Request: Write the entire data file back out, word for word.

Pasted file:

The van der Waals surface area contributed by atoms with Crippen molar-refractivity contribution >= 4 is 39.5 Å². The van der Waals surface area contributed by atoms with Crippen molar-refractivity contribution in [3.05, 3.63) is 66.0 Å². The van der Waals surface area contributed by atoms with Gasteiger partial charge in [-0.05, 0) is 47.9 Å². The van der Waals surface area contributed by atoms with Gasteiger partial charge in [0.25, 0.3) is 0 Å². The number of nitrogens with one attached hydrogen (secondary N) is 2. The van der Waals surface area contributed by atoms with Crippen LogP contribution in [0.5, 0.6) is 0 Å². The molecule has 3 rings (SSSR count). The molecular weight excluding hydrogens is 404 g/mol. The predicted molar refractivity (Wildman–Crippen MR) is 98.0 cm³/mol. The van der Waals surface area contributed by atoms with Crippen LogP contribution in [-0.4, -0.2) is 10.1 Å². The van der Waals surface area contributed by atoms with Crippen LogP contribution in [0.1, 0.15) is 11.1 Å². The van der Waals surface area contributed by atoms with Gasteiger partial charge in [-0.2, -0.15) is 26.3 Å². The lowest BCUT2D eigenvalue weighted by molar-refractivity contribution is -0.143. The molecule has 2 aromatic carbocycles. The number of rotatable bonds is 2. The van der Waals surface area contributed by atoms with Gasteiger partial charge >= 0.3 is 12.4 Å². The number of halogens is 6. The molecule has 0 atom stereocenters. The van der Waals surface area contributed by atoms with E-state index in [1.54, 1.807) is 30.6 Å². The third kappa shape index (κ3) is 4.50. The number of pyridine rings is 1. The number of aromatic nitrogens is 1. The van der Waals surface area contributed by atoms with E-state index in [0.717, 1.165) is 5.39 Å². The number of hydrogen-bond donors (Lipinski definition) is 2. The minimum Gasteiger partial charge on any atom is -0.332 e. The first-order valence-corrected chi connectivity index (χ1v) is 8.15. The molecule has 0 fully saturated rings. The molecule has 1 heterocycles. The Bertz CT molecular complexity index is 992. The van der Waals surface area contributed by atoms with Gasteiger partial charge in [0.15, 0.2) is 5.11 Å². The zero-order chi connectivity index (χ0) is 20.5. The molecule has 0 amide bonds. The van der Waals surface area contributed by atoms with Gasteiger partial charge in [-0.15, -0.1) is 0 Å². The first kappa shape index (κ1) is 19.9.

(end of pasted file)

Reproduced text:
The van der Waals surface area contributed by atoms with Crippen molar-refractivity contribution >= 4 is 39.5 Å². The van der Waals surface area contributed by atoms with Crippen molar-refractivity contribution in [3.05, 3.63) is 66.0 Å². The van der Waals surface area contributed by atoms with Gasteiger partial charge in [-0.05, 0) is 47.9 Å². The van der Waals surface area contributed by atoms with Gasteiger partial charge in [0.25, 0.3) is 0 Å². The number of nitrogens with one attached hydrogen (secondary N) is 2. The van der Waals surface area contributed by atoms with Crippen LogP contribution in [0.5, 0.6) is 0 Å². The molecule has 3 rings (SSSR count). The molecular weight excluding hydrogens is 404 g/mol. The predicted molar refractivity (Wildman–Crippen MR) is 98.0 cm³/mol. The van der Waals surface area contributed by atoms with Crippen LogP contribution in [-0.4, -0.2) is 10.1 Å². The van der Waals surface area contributed by atoms with Crippen LogP contribution in [0.1, 0.15) is 11.1 Å². The van der Waals surface area contributed by atoms with Gasteiger partial charge in [-0.2, -0.15) is 26.3 Å². The lowest BCUT2D eigenvalue weighted by molar-refractivity contribution is -0.143. The molecule has 2 aromatic carbocycles. The number of rotatable bonds is 2. The van der Waals surface area contributed by atoms with Gasteiger partial charge >= 0.3 is 12.4 Å². The number of halogens is 6. The molecule has 0 atom stereocenters. The van der Waals surface area contributed by atoms with E-state index in [1.54, 1.807) is 30.6 Å². The third kappa shape index (κ3) is 4.50. The number of pyridine rings is 1. The number of aromatic nitrogens is 1. The van der Waals surface area contributed by atoms with E-state index in [0.717, 1.165) is 5.39 Å². The number of hydrogen-bond donors (Lipinski definition) is 2. The minimum Gasteiger partial charge on any atom is -0.332 e. The first-order valence-corrected chi connectivity index (χ1v) is 8.15. The molecule has 0 fully saturated rings. The molecule has 1 heterocycles. The Bertz CT molecular complexity index is 992. The van der Waals surface area contributed by atoms with Gasteiger partial charge in [0.15, 0.2) is 5.11 Å². The zero-order chi connectivity index (χ0) is 20.5. The molecule has 0 amide bonds. The van der Waals surface area contributed by atoms with Gasteiger partial charge in [-0.15, -0.1) is 0 Å². The first kappa shape index (κ1) is 19.9.